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conspicuous a position, and to the possession of such unbounded wealth 

and power, expended her royal revenues in plans of personal display, and 

in scenes of festivity, gayety, and enjoyment. She adorned her palaces, 

built magnificent barges for pleasure excursions on the Nile, and 

expended enormous sums for dress, for equipages, and for sumptuous 

entertainments. In fact, so lavish were her expenditures for these and 

similar purposes during the early years of her reign, that she is 

considered as having carried the extravagance of sensual luxury, and 

personal display, and splendor, beyond the limits that had ever before 

or have ever since been attained. 


Whatever of simplicity of character, and of gentleness and kindness of 

spirit she might have possessed in her earlier years, of course 

gradually disappeared under the influences of such a course of life as 

she now was leading. She was beautiful and fascinating still, but she 

began to grow selfish, heartless, and designing. Her little brother,--he 

was but eleven years of age, it will be recollected, when Caesar arranged 

the marriage between them,--was an object of jealousy to her. He was 

now, of course, too young to take any actual share in the exercise of 

the royal power, or to interfere at all in his sister's plans or 

pleasures. But then he was growing older. In a few years he would be 

fifteen,--which was the period of life fixed upon by Caesar's 

arrangements, and, in fact, by the laws and usages of the Egyptian 

kingdom,--when he was to come into possession of power as king, and as 

the husband of Cleopatra. Cleopatra was extremely unwilling that the 

change in her relations to him and to the government, which this period 

was to bring, should take place. Accordingly, just before the time 

arrived, she caused him to be poisoned. His death released her, as she 

had intended, from all restraints, and thereafter she continued to reign 

alone. During the remainder of her life, so far as the enjoyment of 

wealth and power, and of all other elements of external prosperity could 

go, Cleopatra's career was one of uninterrupted success. She had no 

conscientious scruples to interfere with the most full and unrestrained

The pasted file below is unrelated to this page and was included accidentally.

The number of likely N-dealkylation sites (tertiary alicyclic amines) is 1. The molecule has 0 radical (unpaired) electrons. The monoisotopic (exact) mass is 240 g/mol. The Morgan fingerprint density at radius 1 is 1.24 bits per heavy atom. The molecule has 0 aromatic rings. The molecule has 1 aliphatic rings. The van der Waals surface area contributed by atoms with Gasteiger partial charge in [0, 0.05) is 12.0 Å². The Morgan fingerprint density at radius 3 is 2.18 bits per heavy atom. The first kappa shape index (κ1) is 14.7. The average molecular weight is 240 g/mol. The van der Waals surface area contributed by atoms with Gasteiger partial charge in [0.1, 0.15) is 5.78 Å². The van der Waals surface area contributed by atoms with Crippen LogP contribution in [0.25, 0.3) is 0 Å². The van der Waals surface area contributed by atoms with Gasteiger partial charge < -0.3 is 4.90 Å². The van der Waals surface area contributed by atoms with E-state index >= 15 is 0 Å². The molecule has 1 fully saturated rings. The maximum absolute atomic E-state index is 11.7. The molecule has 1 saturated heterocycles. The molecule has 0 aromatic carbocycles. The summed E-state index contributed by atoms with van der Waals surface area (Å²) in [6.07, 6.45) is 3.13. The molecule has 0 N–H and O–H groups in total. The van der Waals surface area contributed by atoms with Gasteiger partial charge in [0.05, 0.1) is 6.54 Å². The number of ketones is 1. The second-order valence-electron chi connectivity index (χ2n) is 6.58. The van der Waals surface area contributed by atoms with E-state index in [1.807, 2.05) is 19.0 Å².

indulgence of every propensity of her heart, and the means of indulgence 

were before her in the most unlimited profusion. The only bar to her 

happiness was the impossibility of satisfying the impulses and passions 

of the human soul, when they once break over the bounds which the laws 

both of God and of nature ordain for restraining them. 


In the mean time, while Cleopatra was spending the early years of her 

reign in all this luxury and splendor, Caesar was pursuing his career, as 

the conqueror of the world, in the most successful manner. On the death 

of Pompey, he would naturally have succeeded at once to the enjoyment of 

the supreme power; but his delay in Egypt, and the extent to which it 

was known that he was entangled with Cleopatra, encouraged and 

strengthened his enemies in various parts of the world. In fact, a 

revolt which broke out in Asia Minor, and which it was absolutely 

necessary that he should proceed at once to quell, was the immediate 

cause of his leaving Egypt at last. Other plans for making head against 

Caesar's power were formed in Spain, in Africa, and in Italy. His 

military skill and energy, however, were so great, and the ascendency 

which he exercised over the minds of men by his personal presence was so 

unbounded, and so astonishing, moreover, was the celerity with which he 

moved from continent to continent, and from kingdom to kingdom, that in 

a very short period from the time of his leaving Egypt, he had conducted 

most brilliant and successful campaigns in all the three quarters of the 

world then known, had put down effectually all opposition to his power, 

and then had returned to Rome the acknowledged master of the world. 

Cleopatra, who had, of course, watched his career during all this time 

with great pride and pleasure, concluded, at last, to go to Rome and 

make a visit to him there. 


The people of Rome were, however, not prepared to receive her very 

cordially. It was an age in which vice of every kind was regarded with 

great indulgence, but the moral instincts of mankind were too strong to 

be wholly blinded to the true character of so conspicuous an example of 

wickedness as this. ArsinoŽ was at Rome, too, during this period of 

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